Dirk Bergemann and Johannes Horner, Yale University
Should Auctions Be Transparent?
Bergemann and Horner investigate the role of market transparency in repeated first-price auctions. They consider a setting with private and independent values across bidders. The values are assumed to be perfectly persistent over time. They analyze the first-price auction under three distinct disclosure regimes regarding the bid and award history. Of particular interest is the minimal disclosure regime, in which each bidder only learns privately at the end of each round whether he won or lost the auction. In equilibrium, the winner of the initial auction lowers his bids over time, while losers keep their bids constant, in anticipation of the winner's lower future bids. This equilibrium is efficient, and all information eventually is revealed. Importantly, this disclosure regime does not give rise to pooling equilibria. The authors contrast the minimal disclosure setting with the case in which all bids are public, and the case in which only the winner's bids are public. In these settings, an inefficient pooling equilibrium with low revenues always exists with a sufficiently large number of bidders.
Simon Board, University of California, Los Angeles, and Andrzej Skrzypacz, Stanford University
Optimal Dynamic Auctions for Durable Goods: Posted Prices and Fire Sales
Board and Skrzypacz consider a seller who wishes to sell K goods by time T. Potential buyers enter IID over time and are patient. At any point in time, profit is maximized by awarding the good to the agent with the highest valuation exceeding a cutoff. These cutoffs are characterized by a one-period-look-ahead rule and are deterministic, depending only on the number of units and time remaining. The cutoffs decrease over time and in the inventory size, with the hazard rate of sales increasing as the deadline approaches. In the continuous time limit, the optimal allocation can be implemented by posted-prices with an auction at time T. Unlike the cutoffs, the prices depend on the history of past sales.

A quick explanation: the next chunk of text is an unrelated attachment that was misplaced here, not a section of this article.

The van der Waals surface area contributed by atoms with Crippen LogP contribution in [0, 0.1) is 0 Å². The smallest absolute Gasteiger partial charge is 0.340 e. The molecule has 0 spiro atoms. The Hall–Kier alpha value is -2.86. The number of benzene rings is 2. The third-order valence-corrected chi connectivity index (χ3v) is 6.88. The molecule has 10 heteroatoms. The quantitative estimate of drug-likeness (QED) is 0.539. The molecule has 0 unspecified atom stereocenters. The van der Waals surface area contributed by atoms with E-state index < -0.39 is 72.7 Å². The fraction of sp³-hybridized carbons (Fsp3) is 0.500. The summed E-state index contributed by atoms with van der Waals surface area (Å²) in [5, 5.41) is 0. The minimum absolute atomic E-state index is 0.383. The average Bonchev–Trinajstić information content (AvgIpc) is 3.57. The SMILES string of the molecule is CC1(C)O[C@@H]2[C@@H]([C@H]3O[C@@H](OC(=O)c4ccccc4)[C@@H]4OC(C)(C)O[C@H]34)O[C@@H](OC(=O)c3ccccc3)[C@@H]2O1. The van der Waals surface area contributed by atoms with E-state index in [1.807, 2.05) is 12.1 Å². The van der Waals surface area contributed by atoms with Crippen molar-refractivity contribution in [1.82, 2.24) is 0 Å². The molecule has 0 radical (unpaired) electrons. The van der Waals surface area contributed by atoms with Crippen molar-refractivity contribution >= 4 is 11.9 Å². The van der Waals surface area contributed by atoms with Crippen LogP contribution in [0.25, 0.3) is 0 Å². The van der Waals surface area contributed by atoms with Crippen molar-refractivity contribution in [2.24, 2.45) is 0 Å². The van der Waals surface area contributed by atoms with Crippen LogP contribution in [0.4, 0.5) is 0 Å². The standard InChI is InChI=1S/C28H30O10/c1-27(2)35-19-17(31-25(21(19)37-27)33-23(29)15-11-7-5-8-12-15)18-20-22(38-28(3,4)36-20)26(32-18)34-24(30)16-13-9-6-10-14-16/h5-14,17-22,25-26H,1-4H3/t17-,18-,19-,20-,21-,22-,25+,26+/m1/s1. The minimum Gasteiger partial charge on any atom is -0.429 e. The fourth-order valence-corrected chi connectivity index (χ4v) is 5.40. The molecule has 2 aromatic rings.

Mallesh Pai, University of Pennsylvania, and Rakesh Vohra, Northwestern University
Optimal Auctions with Financially Constrained Bidders
Pai and Vohra consider an environment where ex-ante symmetric potential buyers of an indivisible good have liquidity constraints, that is. they cannot pay more than their "budget" regardless of their valuation. A buyer's valuation for the good and her budget are her private information. The authors derive the symmetric constrained-efficient and revenue maximizing auctions for this setting. They show how to implement these via a standard auction (all pay) with a modified winning rule. In general, the optimal auction requires "pooling" both at the top and in the middle despite the maintained assumption of a monotonic hazard rate. Further, the auctioneer will never find it desirable in terms of revenue or social welfare to subsidize bidders with low budgets.
Lawrence Ausubel and Oleg V. Baranov, University of Maryland
Core-Selecting Auctions with Incomplete Information
Ausubel and Baranov consider a simple incomplete-information model with two goods, two "local" bidders, and one "global bidder". They examine a parametric family of distributions in which, at one extreme, the local bidders' valuations are independent and, at the other extreme, the local bidders' valuations are perfectly correlated. They perform a full equilibrium analysis for four different core-selecting auction formats. For the case of independent, uniformly-distributed valuations, they find that the VCG mechanism obtains 9 percent higher revenues and realizes 15 percent greater efficiency than the best core-selecting auction that they analyze. However, the comparison changes markedly when they introduce positive correlations in the local bidders' valuations. In particular, at the opposite extreme of perfect correlation, they find that the proxy auction obtains 33 percent higher revenues and realizes the same efficiency as the VCG mechanism. Moreover, it seems appropriate to posit that substantial correlations in bidders' valuations would be present in important applications such as spectrum auctions. Thus,they conclude that there may be good reasons for policymakers to select a core-selecting auction rather than a VCG mechanism. In the course of the analysis, rhey obtain closed-form solutions for the core-selecting pricing rules that they study. This enables them also to obtain revenue and efficiency rankings among the various rules. These rankings appear to be robust for the parameters of our model. The results may also provide useful guidance for policymakers.
Sven Seuken and David Parkes, Harvard University, and Denis Charles, Max Chickering, Mary Czerwinski, Kamal Jain, Sidd Puri, and Desney Tan, Microsoft Research
Hidden Market Design: A Peer-to-Peer Backup Market